Recently, articles on WSJ and Bloomberg have reported that insurance companies are putting beneficiaries’ death benefits into interest-bearing checking accounts instead of paying out the life insurance proceed – and they’re giving the industry another unmerited black eye.
But when unwarranted attacks like these occur, instead of becoming defensive, we should see them as a signal for us to do a better job communicating our practices.
We work in a complicated industry with complex transactions and products that require experts, such as yourself, to interpret the products for consumers. It’s true that many companies automatically put life insurance proceeds in an interest-bearing checking account, but if the beneficiaries select a check for the proceeds, it is paid out as soon as the paperwork is processed and approved, sometimes in a matter of days. In fact, most beneficiaries request lump-sum payouts. According to Genworth, about 90 percent of their beneficiaries choose this option.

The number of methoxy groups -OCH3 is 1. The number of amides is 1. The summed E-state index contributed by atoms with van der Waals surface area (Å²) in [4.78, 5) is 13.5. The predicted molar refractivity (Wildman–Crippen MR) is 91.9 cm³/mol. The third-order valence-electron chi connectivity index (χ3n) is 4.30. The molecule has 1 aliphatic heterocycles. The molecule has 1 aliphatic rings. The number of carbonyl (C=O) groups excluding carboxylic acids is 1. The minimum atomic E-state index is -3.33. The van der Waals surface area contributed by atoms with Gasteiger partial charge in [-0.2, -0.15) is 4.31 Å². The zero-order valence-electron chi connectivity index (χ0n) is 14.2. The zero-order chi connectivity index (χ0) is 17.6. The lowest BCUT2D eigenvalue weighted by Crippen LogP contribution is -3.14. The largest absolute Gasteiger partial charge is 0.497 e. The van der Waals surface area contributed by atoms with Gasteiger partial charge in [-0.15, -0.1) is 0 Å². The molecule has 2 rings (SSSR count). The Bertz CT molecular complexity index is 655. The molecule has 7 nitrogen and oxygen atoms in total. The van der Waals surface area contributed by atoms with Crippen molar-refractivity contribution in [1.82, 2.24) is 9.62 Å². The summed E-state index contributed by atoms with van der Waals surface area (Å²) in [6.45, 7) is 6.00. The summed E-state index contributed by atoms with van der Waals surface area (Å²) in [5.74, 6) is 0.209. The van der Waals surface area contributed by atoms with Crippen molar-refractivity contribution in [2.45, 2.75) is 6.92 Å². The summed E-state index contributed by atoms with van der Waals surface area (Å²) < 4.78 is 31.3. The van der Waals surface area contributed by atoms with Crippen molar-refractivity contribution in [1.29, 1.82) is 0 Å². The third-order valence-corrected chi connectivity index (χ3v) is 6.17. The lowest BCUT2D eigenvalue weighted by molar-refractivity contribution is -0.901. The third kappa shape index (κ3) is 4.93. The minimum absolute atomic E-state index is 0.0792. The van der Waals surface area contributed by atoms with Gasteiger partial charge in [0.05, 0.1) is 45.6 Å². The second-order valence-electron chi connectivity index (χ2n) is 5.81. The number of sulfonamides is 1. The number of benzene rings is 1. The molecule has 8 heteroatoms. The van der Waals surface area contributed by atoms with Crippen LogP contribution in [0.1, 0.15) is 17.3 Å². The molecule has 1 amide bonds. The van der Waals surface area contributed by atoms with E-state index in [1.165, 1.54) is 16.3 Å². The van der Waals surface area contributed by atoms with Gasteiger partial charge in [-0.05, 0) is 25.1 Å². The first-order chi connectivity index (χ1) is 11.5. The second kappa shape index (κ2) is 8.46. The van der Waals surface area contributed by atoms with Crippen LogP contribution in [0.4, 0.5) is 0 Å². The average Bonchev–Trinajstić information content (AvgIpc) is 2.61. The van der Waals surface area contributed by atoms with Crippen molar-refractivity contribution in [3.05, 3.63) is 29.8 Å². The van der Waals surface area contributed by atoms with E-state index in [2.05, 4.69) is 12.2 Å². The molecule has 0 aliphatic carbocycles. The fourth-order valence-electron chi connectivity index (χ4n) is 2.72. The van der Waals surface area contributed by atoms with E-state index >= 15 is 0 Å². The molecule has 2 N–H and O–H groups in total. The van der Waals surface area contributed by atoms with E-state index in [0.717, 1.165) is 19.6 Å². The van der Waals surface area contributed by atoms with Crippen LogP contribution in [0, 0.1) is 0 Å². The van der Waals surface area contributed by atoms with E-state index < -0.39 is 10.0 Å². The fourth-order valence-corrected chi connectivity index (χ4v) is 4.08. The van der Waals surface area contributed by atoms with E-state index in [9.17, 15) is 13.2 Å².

Those who don’t request a lump-sum payout are often individuals who need time after a death of a loved one before they can begin thinking about how they will manage the proceeds. For this reason, they choose to leave it in an automatic life insurance proceeds account, where the funds remain liquid and available to them when they are ready to make sound financial decisions.
To the best of my knowledge, no beneficiaries have lost their proceeds when they were held in an insurance company checking account because of financial mismanagement. In addition, these dollars are secure and guaranteed by the state life and health insurance guaranty associations.